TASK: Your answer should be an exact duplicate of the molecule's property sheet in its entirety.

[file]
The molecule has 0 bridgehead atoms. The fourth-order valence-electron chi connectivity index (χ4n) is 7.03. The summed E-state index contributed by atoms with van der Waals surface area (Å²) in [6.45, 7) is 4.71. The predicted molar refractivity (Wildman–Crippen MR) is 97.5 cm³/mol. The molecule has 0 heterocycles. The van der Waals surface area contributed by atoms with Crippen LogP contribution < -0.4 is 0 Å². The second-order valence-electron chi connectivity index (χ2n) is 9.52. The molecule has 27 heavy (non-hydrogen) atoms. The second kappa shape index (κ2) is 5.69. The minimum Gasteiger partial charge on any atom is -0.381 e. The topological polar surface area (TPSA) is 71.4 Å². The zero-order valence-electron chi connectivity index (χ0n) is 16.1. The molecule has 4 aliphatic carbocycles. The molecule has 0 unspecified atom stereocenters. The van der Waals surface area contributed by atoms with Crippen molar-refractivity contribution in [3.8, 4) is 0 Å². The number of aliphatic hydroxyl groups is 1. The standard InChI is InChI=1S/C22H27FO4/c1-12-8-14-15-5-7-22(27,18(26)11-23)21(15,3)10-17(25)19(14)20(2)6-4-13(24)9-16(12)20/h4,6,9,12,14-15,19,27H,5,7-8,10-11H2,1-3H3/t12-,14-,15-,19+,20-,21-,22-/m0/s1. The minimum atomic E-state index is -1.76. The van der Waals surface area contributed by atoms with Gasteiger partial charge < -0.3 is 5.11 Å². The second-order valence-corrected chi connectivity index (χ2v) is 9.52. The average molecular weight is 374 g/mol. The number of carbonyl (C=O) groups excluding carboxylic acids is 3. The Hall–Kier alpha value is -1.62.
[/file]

The molecule has 0 bridgehead atoms. The fourth-order valence-electron chi connectivity index (χ4n) is 7.03. The summed E-state index contributed by atoms with van der Waals surface area (Å²) in [6.45, 7) is 4.71. The predicted molar refractivity (Wildman–Crippen MR) is 97.5 cm³/mol. The molecule has 0 heterocycles. The van der Waals surface area contributed by atoms with Crippen LogP contribution < -0.4 is 0 Å². The second-order valence-electron chi connectivity index (χ2n) is 9.52. The molecule has 27 heavy (non-hydrogen) atoms. The second kappa shape index (κ2) is 5.69. The minimum Gasteiger partial charge on any atom is -0.381 e. The topological polar surface area (TPSA) is 71.4 Å². The zero-order valence-electron chi connectivity index (χ0n) is 16.1. The molecule has 4 aliphatic carbocycles. The molecule has 0 unspecified atom stereocenters. The van der Waals surface area contributed by atoms with Crippen molar-refractivity contribution in [3.8, 4) is 0 Å². The number of aliphatic hydroxyl groups is 1. The standard InChI is InChI=1S/C22H27FO4/c1-12-8-14-15-5-7-22(27,18(26)11-23)21(15,3)10-17(25)19(14)20(2)6-4-13(24)9-16(12)20/h4,6,9,12,14-15,19,27H,5,7-8,10-11H2,1-3H3/t12-,14-,15-,19+,20-,21-,22-/m0/s1. The minimum atomic E-state index is -1.76. The van der Waals surface area contributed by atoms with Gasteiger partial charge < -0.3 is 5.11 Å². The second-order valence-corrected chi connectivity index (χ2v) is 9.52. The average molecular weight is 374 g/mol. The number of carbonyl (C=O) groups excluding carboxylic acids is 3. The Hall–Kier alpha value is -1.62.